There is therefore an emerging consensus around four points:
1. The origins of this crisis lie in the changes in financial practice. The impact is now felt in the real economy. But, unless we fix the financial system, real economy measures will be limited in their impact. Here it is important not to confuse short-term and long-term. The cause of the crisis may have been irresponsible lending and a credit and asset bubble. The long-term solution is to regulate to ensure responsible practice. But the short-term problem now is not too much credit or incautious lending; but too little and too cautious. There is a profound lack of confidence in the financial system's viability. The crisis shook its fundamentals. People worry there are bad debts still to be exposed. This causes a crisis of confidence, not amongst those who lack the means to spend but even amongst those who don't. So consumers don't spend, businesses don't invest, banks don't lend.
This crisis of liquidity then impacts the real economy, which in turn feeds back into the financial sector. This spiral is what must be arrested.
They key is to do whatever it takes - whether by hastening the proper writing down of asset values and recapitalisation of bank balance sheets, and /or the underwriting of credit to get the blood pumping back round the financial system again. Failure to do this will outweigh colossally any fiscal stimulus. It must be got moving again.
2. Because of the impact on the real economy, traditional demand-side stimuli are necessary. There can be a debate about which stimuli. The only point I would make here, is that we should spend to build for the future. There is no advantage in "make-work" schemes. We don't live in the era of the 1930's or the post-war. I would invest in renewable energy, science, technology, education and innovation. Be relentlessly fixed on the future. Government can't predict the winners of the future but it can by investment, enable, empower and encourage.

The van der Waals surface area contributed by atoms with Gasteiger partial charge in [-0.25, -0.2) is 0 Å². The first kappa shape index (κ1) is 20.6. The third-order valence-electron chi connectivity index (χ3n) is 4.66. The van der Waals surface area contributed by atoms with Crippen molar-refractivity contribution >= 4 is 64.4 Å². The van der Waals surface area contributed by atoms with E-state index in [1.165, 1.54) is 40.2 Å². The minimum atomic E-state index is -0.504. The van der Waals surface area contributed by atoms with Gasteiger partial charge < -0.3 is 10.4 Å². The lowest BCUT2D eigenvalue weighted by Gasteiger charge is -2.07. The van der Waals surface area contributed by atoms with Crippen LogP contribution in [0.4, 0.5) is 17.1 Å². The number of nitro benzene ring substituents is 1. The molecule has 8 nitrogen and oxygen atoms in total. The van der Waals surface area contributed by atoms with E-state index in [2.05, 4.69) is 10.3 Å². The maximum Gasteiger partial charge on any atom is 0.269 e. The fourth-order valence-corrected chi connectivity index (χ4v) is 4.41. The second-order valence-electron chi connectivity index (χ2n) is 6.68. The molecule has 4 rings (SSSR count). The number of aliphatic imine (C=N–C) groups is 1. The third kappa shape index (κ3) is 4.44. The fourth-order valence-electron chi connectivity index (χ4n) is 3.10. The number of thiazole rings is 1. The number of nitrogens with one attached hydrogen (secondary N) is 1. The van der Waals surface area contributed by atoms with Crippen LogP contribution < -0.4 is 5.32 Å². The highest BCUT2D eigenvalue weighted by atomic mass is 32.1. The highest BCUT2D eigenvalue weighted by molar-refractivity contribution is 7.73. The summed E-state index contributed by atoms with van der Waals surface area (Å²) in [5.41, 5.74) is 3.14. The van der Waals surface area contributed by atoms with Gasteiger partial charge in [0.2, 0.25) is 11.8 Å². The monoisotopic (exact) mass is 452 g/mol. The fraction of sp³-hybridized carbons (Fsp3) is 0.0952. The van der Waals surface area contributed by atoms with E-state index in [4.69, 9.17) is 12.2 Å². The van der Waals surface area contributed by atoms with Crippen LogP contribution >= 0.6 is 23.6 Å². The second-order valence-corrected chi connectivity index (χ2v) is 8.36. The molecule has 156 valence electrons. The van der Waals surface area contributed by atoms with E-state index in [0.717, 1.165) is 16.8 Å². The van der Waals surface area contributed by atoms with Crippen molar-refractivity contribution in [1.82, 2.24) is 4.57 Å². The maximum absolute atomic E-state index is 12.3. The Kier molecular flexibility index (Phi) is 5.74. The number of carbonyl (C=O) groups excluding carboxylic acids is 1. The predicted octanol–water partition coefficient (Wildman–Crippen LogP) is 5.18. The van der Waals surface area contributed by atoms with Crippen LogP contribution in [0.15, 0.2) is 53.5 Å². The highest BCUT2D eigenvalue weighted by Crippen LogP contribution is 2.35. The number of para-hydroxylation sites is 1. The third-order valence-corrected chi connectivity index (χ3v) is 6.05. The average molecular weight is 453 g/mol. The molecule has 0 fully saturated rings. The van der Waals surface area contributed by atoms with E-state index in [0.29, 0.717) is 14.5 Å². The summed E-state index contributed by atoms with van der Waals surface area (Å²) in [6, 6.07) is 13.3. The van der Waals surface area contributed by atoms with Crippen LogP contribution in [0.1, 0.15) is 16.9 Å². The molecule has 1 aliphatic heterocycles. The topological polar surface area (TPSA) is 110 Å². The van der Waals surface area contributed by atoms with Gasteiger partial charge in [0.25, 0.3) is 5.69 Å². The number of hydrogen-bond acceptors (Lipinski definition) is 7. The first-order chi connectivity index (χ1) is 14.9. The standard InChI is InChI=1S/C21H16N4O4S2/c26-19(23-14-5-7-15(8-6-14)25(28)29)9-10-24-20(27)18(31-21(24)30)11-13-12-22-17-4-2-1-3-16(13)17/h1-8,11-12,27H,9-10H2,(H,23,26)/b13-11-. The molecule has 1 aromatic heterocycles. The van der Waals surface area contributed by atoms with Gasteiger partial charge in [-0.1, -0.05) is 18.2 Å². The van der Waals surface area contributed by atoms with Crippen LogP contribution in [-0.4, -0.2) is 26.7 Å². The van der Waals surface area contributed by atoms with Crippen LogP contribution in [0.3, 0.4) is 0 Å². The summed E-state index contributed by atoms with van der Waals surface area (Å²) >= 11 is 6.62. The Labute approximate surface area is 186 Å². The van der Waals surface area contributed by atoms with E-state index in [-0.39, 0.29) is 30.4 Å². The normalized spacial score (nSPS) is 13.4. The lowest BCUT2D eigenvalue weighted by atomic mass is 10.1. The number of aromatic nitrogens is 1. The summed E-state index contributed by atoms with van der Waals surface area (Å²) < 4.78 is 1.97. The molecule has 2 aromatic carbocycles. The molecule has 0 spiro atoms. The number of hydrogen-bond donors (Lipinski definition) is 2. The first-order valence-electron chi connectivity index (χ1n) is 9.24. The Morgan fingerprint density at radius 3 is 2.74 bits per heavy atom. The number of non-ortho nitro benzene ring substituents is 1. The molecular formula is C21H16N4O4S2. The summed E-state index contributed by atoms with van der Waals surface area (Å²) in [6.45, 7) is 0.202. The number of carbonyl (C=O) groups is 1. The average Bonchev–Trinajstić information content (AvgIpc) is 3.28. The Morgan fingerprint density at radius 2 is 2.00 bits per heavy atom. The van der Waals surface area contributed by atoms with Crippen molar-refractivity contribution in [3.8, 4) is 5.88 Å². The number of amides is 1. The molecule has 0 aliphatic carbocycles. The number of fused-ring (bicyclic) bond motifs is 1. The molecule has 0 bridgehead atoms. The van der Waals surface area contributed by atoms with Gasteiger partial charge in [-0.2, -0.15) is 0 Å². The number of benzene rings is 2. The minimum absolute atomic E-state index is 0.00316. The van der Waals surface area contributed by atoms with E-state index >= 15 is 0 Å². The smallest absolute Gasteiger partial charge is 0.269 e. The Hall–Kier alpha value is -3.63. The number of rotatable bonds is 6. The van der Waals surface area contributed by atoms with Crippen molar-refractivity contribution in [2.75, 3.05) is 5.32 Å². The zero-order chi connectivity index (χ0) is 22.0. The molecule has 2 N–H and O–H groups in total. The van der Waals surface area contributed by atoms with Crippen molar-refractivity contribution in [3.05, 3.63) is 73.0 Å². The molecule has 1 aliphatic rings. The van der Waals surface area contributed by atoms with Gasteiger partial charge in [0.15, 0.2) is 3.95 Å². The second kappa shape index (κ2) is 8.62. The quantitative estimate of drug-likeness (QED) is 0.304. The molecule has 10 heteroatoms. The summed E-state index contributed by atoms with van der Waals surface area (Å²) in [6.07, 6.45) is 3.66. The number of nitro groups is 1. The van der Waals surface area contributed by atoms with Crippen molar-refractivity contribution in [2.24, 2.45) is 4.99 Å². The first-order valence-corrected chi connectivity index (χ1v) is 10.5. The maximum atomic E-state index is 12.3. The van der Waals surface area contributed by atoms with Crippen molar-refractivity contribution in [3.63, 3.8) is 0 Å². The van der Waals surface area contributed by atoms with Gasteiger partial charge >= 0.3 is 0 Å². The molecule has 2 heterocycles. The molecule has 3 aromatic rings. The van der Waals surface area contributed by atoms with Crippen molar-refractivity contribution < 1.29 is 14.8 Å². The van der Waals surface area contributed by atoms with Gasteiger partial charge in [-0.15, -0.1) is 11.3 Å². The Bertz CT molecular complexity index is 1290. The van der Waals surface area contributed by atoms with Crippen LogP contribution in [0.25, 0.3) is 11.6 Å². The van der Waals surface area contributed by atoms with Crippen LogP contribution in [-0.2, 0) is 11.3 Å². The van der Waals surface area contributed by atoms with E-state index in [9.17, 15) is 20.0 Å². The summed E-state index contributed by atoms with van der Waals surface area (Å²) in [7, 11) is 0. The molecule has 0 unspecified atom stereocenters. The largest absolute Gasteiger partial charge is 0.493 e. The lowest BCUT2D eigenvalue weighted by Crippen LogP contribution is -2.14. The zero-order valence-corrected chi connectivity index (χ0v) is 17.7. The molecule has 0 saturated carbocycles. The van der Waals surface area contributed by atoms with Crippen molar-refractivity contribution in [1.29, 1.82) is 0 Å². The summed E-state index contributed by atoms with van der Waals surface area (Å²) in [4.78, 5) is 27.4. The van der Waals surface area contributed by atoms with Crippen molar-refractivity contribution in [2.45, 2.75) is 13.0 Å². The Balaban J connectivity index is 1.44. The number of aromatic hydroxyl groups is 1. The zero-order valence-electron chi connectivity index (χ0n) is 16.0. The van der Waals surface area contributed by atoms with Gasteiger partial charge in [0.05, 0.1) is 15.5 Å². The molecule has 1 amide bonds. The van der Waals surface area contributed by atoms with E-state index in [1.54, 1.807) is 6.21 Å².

3. There will have to be support and help for the victims of the crisis. There is no doubt that unemployment will rise and amongst some of the most skilled service sector employees. It may even be that we will witness, in time, a paradigm shift in economic activity toward modern manufacturing. Again it is hard to predict. But what is obvious is that the traditional welfare systems are not properly equipped to deal with the scale or nature of the Tsunami affecting us.